A Psalm of Life

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"Footprints on the sands of time"
A Psalm of Life

Tell me not, in mournful numbers,
     Life is but an empty dream!—
For the soul is dead that slumbers,
     And things are not what they seem.

Life is real! Life is earnest!
     And the grave is not its goal;
Dust thou art, to dust returnest,
     Was not spoken of the soul.

Not enjoyment, and not sorrow,
     Is our destined end or way;
But to act, that each to-morrow
     Find us farther than to-day.

Art is long, and Time is fleeting,
     And our hearts, though stout and brave,
Still, like muffled drums, are beating
     Funeral marches to the grave.

In the world's broad field of battle,
     In the bivouac of Life,
Be not like dumb, driven cattle!
     Be a hero in the strife!

Trust no Future, howe'er pleasant!
     Let the dead Past bury its dead!
Act,—act in the living Present!
     Heart within, and God o'erhead!

Lives of great men all remind us
     We can make our lives sublime,
And, departing, leave behind us
     Footprints on the sands of time;

Footprints, that perhaps another,
     Sailing o'er life's solemn main,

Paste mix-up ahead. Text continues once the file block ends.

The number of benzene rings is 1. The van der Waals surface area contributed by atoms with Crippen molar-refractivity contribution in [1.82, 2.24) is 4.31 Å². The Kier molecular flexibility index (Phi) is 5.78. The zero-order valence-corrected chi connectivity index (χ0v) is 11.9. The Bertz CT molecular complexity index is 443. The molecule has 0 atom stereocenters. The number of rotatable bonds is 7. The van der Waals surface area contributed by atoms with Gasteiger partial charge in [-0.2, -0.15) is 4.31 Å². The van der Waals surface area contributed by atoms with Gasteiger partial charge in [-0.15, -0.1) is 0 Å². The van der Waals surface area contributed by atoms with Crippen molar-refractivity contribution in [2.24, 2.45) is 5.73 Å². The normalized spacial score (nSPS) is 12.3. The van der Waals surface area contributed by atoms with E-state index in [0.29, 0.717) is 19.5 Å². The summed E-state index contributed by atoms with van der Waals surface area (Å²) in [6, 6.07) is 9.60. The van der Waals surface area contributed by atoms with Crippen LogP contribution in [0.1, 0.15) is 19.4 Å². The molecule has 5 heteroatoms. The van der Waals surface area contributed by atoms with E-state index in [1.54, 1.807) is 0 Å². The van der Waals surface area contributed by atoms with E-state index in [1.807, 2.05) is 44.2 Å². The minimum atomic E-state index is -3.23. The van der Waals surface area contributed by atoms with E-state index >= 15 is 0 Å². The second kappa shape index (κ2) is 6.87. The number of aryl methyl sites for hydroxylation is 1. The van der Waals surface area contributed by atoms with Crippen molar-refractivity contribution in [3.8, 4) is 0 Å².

A forlorn and shipwrecked brother,
     Seeing, shall take heart again.

Let us, then, be up and doing,
     With a heart for any fate;
Still achieving, still pursuing,
     Learn to labor and to wait.

"A Psalm of Life" is a poem written by American writer Henry Wadsworth Longfellow, often subtitled "What the Heart of the Young Man Said to the Psalmist".[1]

Composition and publication history[edit]

Longfellow wrote the poem shortly after completing lectures on German writer Johann Wolfgang von Goethe and was heavily inspired by him. He was also inspired to write it by a heartfelt conversation he had with friend and fellow professor at Harvard University Cornelius Conway Felton; the two had spent an evening "talking of matters, which lie near one's soul:–and how to bear one's self doughtily in Life's battle: and make the best of things".[2] The next day, he wrote "A Psalm of Life". Longfellow was further inspired by the death of his first wife, Mary Storer Potter,[3] and attempted to convince himself to have "a heart for any fate".[1]

The poem was first published in the October 1838 issue of The Knickerbocker,[1] though it was attributed only to "L." Longfellow was promised five dollars for its publication, though he never received payment.[4] "A Psalm of Life" and other early poems by Longfellow, including "The Village Blacksmith" and "The Wreck of the Hesperus", were collected and published as Voices of the Night in 1839.[5] This volume sold for 75 cents.[6] Longfellow scholar Robert L. Gale referred to "A Psalm of Life" as "the most popular poem ever written in English".[1]

In the summer of 1838, Longfellow wrote "The Light of Stars", a poem which he called "A Second Psalm of Life".[7] His 1839 poem inspired by the death of his wife, "Footsteps of Angels", was similarly referred to as "Voices of the Night: A Third Psalm of Life".[8]

Analysis and response[edit]